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Source: Joachim Huber (Flickr)

Abdel Nasser Ould Ethmane received his first slave when he was seven years old. It was the afternoon of his circumcision — his right of passage into early manhood — and he had the liberty to pick any gift imaginable. “It was as if I were picking out a toy,” he recalls. “It was as if he were a thing — a thing that pleased me.”

With the point of a finger, Abdel selected a small boy with almond eyes and skin the color of coal to be his slave until death.

Abdel is a resident of the Islamic Republic of Mauritania in western North Africa, where this is commonplace. In fact, Mauritania has the highest proportional population of slaves in the world: as many as 680,000 of the country’s 3.4 million people — 20% of the population — are considered “property.”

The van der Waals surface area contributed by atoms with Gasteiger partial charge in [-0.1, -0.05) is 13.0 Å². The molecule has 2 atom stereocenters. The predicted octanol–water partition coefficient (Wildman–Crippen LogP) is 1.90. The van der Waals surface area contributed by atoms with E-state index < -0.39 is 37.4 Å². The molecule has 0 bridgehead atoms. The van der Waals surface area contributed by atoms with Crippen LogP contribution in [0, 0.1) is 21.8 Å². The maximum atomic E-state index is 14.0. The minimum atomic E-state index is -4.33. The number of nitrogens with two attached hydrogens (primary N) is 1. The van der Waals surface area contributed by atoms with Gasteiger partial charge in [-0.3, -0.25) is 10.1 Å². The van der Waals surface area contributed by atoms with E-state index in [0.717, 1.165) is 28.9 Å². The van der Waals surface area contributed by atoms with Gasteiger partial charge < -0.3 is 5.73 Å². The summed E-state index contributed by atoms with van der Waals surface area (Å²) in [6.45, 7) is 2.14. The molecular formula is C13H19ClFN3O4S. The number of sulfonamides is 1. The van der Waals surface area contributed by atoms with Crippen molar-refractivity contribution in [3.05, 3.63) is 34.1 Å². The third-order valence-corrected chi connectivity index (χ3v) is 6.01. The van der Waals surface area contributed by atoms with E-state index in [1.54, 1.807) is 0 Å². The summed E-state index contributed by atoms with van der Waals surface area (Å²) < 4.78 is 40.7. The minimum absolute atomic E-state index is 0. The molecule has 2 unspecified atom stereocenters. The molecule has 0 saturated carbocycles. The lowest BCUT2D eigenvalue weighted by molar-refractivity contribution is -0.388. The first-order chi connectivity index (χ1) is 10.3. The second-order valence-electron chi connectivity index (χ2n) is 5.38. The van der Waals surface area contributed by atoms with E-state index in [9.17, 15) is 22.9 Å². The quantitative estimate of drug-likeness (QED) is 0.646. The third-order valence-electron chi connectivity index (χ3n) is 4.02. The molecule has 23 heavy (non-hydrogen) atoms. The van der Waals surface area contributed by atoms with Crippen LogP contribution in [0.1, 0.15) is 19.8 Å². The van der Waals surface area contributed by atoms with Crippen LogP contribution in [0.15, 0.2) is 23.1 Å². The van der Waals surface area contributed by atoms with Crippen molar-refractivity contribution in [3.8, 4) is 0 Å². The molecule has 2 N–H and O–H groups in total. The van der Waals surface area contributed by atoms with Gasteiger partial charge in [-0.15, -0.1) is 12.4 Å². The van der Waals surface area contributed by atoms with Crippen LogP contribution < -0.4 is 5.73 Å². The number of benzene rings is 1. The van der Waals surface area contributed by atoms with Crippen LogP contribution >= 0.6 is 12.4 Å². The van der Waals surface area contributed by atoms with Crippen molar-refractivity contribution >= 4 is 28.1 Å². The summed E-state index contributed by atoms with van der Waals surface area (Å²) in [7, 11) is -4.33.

History of Slavery in Mauritania

Mauritanian slave trade can be traced back nearly 2,000 years. Arab slave traders in Western Africa began capturing darker-skinned men and women from sub-Saharan Africa and forcing them into unpaid labor as early as the year 200.

Slavery has been outlawed four times in Mauritania’s history. In 1905, French colonial rule declared an end to the practice, but abolition never took hold; in 1948, the United Nations’ Universal Declaration of Human Rights abolished slavery internationally; in 1961 — just a year after gaining independence from France — Mauritania adopted a new constitution in which it clearly delineated slavery as an illegal practice.

In 1981, Mauritania “officially” abolished slavery and declared that it no longer existed; the country was the last in the world to do so. But according to Kevin Bales, author of Disposable People: New Slavery in the Global Economy, this was “essentially a public-relations exercise,” and “no one bothered to tell the slaves about it.”